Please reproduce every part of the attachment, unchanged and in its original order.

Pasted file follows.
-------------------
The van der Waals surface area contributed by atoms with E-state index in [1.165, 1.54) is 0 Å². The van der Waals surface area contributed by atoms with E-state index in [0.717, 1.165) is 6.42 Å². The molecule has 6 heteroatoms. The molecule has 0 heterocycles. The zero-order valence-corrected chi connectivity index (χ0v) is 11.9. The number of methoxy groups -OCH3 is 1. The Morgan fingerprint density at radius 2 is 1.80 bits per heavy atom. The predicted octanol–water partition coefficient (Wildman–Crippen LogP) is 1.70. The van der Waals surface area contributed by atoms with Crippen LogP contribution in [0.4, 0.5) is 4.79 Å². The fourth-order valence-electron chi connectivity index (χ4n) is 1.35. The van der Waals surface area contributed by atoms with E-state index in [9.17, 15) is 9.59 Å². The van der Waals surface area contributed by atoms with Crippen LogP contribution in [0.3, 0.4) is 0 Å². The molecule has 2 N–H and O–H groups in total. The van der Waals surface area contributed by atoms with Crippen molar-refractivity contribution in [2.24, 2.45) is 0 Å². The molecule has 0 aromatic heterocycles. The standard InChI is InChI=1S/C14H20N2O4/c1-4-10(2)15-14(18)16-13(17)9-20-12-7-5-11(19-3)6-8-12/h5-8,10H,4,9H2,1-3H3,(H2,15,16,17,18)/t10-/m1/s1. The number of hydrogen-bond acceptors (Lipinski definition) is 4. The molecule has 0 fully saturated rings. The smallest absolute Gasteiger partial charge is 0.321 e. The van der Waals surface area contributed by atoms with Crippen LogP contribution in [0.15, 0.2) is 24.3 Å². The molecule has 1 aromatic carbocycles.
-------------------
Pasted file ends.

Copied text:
The van der Waals surface area contributed by atoms with E-state index in [1.165, 1.54) is 0 Å². The van der Waals surface area contributed by atoms with E-state index in [0.717, 1.165) is 6.42 Å². The molecule has 6 heteroatoms. The molecule has 0 heterocycles. The zero-order valence-corrected chi connectivity index (χ0v) is 11.9. The number of methoxy groups -OCH3 is 1. The Morgan fingerprint density at radius 2 is 1.80 bits per heavy atom. The predicted octanol–water partition coefficient (Wildman–Crippen LogP) is 1.70. The van der Waals surface area contributed by atoms with Crippen LogP contribution in [0.4, 0.5) is 4.79 Å². The fourth-order valence-electron chi connectivity index (χ4n) is 1.35. The van der Waals surface area contributed by atoms with E-state index in [9.17, 15) is 9.59 Å². The van der Waals surface area contributed by atoms with Crippen LogP contribution in [0.3, 0.4) is 0 Å². The molecule has 2 N–H and O–H groups in total. The van der Waals surface area contributed by atoms with Crippen molar-refractivity contribution in [2.24, 2.45) is 0 Å². The molecule has 0 aromatic heterocycles. The standard InChI is InChI=1S/C14H20N2O4/c1-4-10(2)15-14(18)16-13(17)9-20-12-7-5-11(19-3)6-8-12/h5-8,10H,4,9H2,1-3H3,(H2,15,16,17,18)/t10-/m1/s1. The number of hydrogen-bond acceptors (Lipinski definition) is 4. The molecule has 0 fully saturated rings. The smallest absolute Gasteiger partial charge is 0.321 e. The van der Waals surface area contributed by atoms with Crippen LogP contribution in [0.15, 0.2) is 24.3 Å². The molecule has 1 aromatic carbocycles.